The following night at about eleven I sat at my desk marking essays on ‘Of Mice and Men’. I could hear Josh crying downstairs, high, long whines that reverberated over Rebecca’s coos and sighs. I opened the window and peered out across the street, absent-mindedly looking into the dark of next door’s bedroom window. Lighting a cigarette I prostrated myself across the window-sill in a desperate attempt to blow the smoke outside, but the wind was blowing in the wrong direction and it breezed back and clung to my T-shirt. I could make out her thin silhouette in the dark, sitting, her back towards me, head in hands at the dressing table. The walls were a midnight grey, slices of light penetrating the room at abrasive angles. Her narrow shoulders were shaking and it looked like she might be crying. I started and moved away from the window, suddenly embarrassed. When I looked again she was lying back on the bed, smoking. From that day, Curly’s wife took on the look of the girl next door.

The next night, at about eleven, I saw her. Back towards me, seated and gazing into the mirror like the lovechild of Snow White and her wicked stepmother, she sat and cried night after night while I watched. The longer I watched the less we slept. And, as the fortnight stretched into a month, and a month into a term and a term into six months, I came to know her ritual of tears before bedtime, coffee and smoking.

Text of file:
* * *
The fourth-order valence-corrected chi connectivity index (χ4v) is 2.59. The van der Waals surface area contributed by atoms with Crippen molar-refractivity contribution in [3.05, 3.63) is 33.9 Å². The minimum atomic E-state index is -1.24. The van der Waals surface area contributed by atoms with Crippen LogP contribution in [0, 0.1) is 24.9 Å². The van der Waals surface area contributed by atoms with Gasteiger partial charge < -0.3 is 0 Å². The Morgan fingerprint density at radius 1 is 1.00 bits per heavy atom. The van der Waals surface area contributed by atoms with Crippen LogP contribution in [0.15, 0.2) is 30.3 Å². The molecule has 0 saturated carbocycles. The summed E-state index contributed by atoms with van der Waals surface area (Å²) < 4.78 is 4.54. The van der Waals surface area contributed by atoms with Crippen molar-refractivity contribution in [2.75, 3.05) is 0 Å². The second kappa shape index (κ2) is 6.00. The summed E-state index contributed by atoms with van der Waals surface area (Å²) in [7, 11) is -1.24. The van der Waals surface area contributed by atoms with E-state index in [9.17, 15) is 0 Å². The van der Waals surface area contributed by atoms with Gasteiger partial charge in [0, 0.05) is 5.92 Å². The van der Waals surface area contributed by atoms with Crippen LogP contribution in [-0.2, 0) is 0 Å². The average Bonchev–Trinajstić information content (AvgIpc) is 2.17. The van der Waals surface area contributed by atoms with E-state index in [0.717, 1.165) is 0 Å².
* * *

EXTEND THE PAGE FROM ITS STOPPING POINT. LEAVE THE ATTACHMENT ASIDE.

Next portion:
Some nights we’d read together, or maybe I’d read to her, something I’d written when writing was living not working. And sometimes it would help her get to sleep and sometimes it wouldn’t. We would sit and roll and smoke together. On the nights that she turned her back on me and cried I did the same, until I could barely see anything at all. She became the only person I could talk to amidst the sea of wet wipes, fluffy bunnies and liquid food. On the rare and beautiful nights that we slept together, I took her and held her and stopped hearing the cries from downstairs. I didn’t care anymore if the baby in the bulrushes was found or not. I just wanted to disappear into that place when I slept where I had a barge and an old fashioned typewriter. The bed was cold now. There was no longer anything in it for me.

The mobile that hung in the nursery would turn and turn and turn to its tinkling music of nursery rhymes, casting Little Boy Blue across the walls like her geisha faces. The sounds of baby breathing and baby coughing and xylophone mobiles danced through the little speaker into my office. Every movement, every stirring in his dreams was piped into my night. One night, when the rustles turned into screams and bleats of hunger I took the plastic monster and threw it out of the window into the space between us and watched it break onto the gravel, shattering a Bo-Peep. Yet still the noise continued and the whirring of the mobile went on as little pastel demons marched across the nursery.